The standard of explicability is very simple, everyone looks at a piece of code, whether you understand it or not, you will understand it at once. But how do you do a good job of explicability? That is, to pursue reasonable function grouping, reasonable function upper and lower levels, the same level of code will appear in the same function, the pursuit of easy-to-understand function grouping layering, is the road to explicit.

Of course, complex such as Linux operating systems, Office documents, the problem itself is very complex, disassembled, layered, combined reasonably, it is difficult to establish a mental model. At this point, complete documentation is required. Complete documentation also needs to be in the place closest to the code, so that people ‘know that the complex logic here is documented’, not the actual documentation, but the reader does not know. Take a look at the http in the golang standard library above. Request, feel its efforts on explicability? Yes, just learn it.

Principle 10 Popular principle: Interface design avoids


design procedures that are too unconventional, which may make it more difficult for others to understand.

In general, we define a ‘point’ like this, using x for the abscissa and y for the ordinate:

type Point struct { X float64
Y float64

You just want to be different and precise:

type Point struct {
VerticalOrdinate float64
HorizontalOrdinate float64}

is very good, you

use words very precisely, and ordinary people can’t refute you. However, most people read your VerticalOrdinate just don’t read X to understand it quickly, easily understand, and conveniently. You’re deliberately creating collaboration costs.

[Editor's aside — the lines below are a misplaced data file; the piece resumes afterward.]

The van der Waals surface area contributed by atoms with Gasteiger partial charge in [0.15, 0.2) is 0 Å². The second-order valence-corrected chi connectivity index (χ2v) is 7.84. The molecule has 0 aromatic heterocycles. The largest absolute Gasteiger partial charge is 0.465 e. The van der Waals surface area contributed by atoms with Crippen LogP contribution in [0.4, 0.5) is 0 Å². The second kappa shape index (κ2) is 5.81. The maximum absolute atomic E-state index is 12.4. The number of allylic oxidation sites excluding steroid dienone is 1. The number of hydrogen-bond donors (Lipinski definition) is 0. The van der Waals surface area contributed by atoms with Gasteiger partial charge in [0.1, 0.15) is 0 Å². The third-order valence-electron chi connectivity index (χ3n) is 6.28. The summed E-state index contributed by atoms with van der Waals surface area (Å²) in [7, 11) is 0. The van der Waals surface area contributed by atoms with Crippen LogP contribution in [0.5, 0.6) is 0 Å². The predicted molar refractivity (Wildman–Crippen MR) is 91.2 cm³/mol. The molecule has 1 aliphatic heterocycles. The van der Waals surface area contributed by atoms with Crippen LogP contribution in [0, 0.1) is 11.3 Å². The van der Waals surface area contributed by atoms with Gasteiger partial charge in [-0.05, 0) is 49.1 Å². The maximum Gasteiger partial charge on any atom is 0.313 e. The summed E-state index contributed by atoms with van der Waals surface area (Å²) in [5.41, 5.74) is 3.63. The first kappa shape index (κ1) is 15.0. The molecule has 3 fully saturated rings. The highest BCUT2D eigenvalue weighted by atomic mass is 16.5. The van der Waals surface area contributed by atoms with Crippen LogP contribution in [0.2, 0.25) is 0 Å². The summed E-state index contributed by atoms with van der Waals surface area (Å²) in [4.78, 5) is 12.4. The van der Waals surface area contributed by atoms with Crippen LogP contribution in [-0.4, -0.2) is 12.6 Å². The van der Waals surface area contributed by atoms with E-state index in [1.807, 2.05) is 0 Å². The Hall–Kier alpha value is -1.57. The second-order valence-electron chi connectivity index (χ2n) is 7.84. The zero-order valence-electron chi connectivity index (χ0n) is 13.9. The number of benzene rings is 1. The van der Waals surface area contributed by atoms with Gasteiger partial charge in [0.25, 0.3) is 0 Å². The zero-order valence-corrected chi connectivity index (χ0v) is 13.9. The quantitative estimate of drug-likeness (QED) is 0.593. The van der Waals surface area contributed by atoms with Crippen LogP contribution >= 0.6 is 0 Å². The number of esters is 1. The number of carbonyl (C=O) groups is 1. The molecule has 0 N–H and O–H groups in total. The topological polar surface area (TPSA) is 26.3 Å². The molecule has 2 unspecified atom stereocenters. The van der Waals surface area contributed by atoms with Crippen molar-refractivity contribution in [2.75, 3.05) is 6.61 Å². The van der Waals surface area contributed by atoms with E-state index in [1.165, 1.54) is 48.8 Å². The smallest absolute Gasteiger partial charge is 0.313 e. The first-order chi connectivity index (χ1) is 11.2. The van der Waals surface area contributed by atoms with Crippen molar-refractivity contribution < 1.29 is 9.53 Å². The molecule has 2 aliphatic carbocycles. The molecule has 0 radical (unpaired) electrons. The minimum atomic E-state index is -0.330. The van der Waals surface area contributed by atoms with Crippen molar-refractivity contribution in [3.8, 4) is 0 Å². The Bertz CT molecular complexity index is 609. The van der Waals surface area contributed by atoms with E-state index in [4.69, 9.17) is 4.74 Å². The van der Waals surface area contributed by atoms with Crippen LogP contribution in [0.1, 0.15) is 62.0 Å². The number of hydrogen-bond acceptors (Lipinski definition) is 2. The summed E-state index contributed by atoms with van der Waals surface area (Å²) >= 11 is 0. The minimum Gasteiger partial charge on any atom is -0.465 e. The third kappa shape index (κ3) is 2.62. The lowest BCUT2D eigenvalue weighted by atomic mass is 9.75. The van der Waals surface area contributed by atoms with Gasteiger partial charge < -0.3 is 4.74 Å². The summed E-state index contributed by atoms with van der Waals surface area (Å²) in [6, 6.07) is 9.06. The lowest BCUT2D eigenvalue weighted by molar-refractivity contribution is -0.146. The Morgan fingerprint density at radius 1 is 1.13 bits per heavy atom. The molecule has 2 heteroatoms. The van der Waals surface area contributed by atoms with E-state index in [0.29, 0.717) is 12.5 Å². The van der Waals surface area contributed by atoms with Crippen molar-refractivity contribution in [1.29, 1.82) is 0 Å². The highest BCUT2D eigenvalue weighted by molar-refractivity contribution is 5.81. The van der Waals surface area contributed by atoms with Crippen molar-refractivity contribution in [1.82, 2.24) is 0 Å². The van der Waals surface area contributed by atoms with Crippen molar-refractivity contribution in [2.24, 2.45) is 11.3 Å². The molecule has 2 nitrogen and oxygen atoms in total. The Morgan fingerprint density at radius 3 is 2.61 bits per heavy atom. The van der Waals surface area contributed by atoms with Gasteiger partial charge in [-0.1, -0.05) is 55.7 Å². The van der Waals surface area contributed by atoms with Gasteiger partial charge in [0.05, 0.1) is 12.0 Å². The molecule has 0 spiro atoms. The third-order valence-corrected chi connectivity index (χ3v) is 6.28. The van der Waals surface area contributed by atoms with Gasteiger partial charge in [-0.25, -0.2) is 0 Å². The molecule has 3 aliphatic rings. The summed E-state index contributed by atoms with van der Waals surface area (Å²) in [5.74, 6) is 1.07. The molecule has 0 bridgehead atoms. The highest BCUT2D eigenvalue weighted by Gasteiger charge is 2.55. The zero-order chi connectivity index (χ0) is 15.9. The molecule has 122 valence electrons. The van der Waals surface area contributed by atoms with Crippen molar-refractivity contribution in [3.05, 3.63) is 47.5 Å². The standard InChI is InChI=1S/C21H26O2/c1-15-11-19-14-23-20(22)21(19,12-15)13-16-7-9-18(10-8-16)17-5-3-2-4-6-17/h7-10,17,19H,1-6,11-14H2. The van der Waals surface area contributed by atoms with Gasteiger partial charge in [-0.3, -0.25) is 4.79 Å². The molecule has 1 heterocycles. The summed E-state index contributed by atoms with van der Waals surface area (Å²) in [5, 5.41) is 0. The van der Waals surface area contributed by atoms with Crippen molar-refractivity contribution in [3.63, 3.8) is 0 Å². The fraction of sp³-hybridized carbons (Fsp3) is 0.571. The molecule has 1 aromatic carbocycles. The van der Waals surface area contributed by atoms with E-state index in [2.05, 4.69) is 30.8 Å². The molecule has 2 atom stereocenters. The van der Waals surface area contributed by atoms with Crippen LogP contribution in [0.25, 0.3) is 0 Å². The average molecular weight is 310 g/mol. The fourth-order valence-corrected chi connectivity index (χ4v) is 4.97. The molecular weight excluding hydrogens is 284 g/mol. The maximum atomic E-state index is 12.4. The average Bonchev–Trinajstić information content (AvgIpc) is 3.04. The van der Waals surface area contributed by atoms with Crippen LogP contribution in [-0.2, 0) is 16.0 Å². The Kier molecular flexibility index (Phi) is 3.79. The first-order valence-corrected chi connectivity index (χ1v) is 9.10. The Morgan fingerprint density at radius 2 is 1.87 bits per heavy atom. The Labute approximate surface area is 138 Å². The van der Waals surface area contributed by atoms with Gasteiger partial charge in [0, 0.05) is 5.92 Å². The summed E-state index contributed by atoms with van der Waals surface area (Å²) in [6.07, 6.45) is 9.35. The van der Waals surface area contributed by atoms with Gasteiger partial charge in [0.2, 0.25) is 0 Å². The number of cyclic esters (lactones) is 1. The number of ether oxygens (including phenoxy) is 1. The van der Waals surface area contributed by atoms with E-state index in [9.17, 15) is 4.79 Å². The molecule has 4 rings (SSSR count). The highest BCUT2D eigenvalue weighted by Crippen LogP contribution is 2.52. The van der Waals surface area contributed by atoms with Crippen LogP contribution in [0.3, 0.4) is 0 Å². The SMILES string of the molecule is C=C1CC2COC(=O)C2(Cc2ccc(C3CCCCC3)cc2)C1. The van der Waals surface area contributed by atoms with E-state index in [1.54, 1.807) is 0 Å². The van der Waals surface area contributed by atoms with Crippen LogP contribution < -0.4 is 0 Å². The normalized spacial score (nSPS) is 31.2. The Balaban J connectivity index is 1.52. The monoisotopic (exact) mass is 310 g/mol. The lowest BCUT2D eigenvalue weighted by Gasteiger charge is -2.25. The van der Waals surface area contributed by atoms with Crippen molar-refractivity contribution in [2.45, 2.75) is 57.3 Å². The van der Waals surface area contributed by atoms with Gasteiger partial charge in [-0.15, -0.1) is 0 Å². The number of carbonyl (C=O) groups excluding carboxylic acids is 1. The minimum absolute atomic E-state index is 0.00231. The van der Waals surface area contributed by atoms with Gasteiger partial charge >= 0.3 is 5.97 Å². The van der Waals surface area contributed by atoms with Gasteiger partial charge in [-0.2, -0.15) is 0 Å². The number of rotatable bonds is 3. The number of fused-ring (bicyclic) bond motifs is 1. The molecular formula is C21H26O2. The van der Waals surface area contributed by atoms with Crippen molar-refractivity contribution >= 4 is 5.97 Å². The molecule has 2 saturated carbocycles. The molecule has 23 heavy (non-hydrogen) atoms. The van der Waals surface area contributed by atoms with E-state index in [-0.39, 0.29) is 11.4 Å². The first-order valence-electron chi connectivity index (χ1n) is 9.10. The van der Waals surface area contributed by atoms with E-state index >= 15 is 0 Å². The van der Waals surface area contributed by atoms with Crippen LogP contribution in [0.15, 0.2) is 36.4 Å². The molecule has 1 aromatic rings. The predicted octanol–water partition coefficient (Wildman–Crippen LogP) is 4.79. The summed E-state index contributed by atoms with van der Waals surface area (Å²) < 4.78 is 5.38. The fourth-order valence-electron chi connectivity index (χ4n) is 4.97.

The above examples are common, but they are not the least obvious problem that the principle of least innovation is most trying to illustrate. Imagine a program in which you add elements to an array with the symbol ‘+’ instead of mathematically ‘add’, ‘result:= 1+2’ –> ‘result = []int{1, 2}’ instead of ‘result=3’, then you are unconventional and destructive to the program. The flip side of the principle of least disagreement is to avoid appearing to want to die when in fact it is slightly different. This can be extremely dangerous, because superficial similarity often leads to false assumptions. So it’s better to make things distinct, rather than looking almost identical. — Henry Spencer。

You implement a db. The Add() function does db. AddOrUpdate(), someone used your interface and mistakenly overwrote the data.


11 The Principle of Silence: If a program has nothing to say,

the principle of silence

should be one of the most frequently violated principles. A short piece of code inserts various ‘log(cmd xxx enter)’, ‘log(req data + req. String())’, very afraid that I didn’t print enough information. I’m afraid that I don’t know that the program execution is successful, and I always have to ‘log(success)” in the end. But, let me ask you, have you really had the patience to read a bunch of logs from code written by others? Didn’t you need which one, just in a bunch of logs, and then print a log with a special tag ‘log(this_is_my_log_ + xxxxx)’? As a result, the log printed by the first author has no value at all when the code is handed over to others or collaborated with others, but it makes it more difficult for everyone to read the log.

As soon as a service runs up, it frantically hits logs, and requests are processed normally and a bunch of logs are played. The rolling log drowns in the error log. The error log loses its effect, and simply tail looking at the log, dazzled, and can’t see any problems, isn’t it ‘in order to catch the problem’ and making yourself ‘unable to catch the problem at all’?